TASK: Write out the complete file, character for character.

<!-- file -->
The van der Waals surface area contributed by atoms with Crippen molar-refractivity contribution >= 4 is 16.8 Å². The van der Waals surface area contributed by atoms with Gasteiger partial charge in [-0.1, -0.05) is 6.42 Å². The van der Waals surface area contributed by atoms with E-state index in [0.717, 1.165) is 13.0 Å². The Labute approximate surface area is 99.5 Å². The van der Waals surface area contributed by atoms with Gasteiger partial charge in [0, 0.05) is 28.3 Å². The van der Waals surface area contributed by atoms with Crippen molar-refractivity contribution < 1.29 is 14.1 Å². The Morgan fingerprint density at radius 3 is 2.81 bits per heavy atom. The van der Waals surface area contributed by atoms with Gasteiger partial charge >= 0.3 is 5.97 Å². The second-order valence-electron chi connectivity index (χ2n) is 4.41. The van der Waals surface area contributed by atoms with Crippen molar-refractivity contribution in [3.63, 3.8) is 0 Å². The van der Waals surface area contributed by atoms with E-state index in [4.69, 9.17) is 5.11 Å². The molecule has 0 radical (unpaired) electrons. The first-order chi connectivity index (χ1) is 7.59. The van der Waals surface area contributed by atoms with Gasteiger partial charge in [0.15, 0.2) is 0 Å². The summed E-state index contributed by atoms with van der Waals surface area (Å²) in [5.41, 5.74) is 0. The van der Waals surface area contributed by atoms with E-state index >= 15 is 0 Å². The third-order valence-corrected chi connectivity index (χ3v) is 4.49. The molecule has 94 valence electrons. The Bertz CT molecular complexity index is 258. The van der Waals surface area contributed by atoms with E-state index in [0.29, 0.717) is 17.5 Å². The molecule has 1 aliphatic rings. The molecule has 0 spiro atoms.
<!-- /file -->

The van der Waals surface area contributed by atoms with Crippen molar-refractivity contribution >= 4 is 16.8 Å². The van der Waals surface area contributed by atoms with Gasteiger partial charge in [-0.1, -0.05) is 6.42 Å². The van der Waals surface area contributed by atoms with E-state index in [0.717, 1.165) is 13.0 Å². The Labute approximate surface area is 99.5 Å². The van der Waals surface area contributed by atoms with Gasteiger partial charge in [0, 0.05) is 28.3 Å². The van der Waals surface area contributed by atoms with Crippen molar-refractivity contribution < 1.29 is 14.1 Å². The Morgan fingerprint density at radius 3 is 2.81 bits per heavy atom. The van der Waals surface area contributed by atoms with Gasteiger partial charge >= 0.3 is 5.97 Å². The second-order valence-electron chi connectivity index (χ2n) is 4.41. The van der Waals surface area contributed by atoms with Crippen molar-refractivity contribution in [3.63, 3.8) is 0 Å². The van der Waals surface area contributed by atoms with E-state index in [4.69, 9.17) is 5.11 Å². The molecule has 0 radical (unpaired) electrons. The first-order chi connectivity index (χ1) is 7.59. The van der Waals surface area contributed by atoms with Gasteiger partial charge in [0.15, 0.2) is 0 Å². The summed E-state index contributed by atoms with van der Waals surface area (Å²) in [5.41, 5.74) is 0. The van der Waals surface area contributed by atoms with E-state index >= 15 is 0 Å². The third-order valence-corrected chi connectivity index (χ3v) is 4.49. The molecule has 94 valence electrons. The Bertz CT molecular complexity index is 258. The van der Waals surface area contributed by atoms with E-state index in [0.29, 0.717) is 17.5 Å². The molecule has 1 aliphatic rings. The molecule has 0 spiro atoms.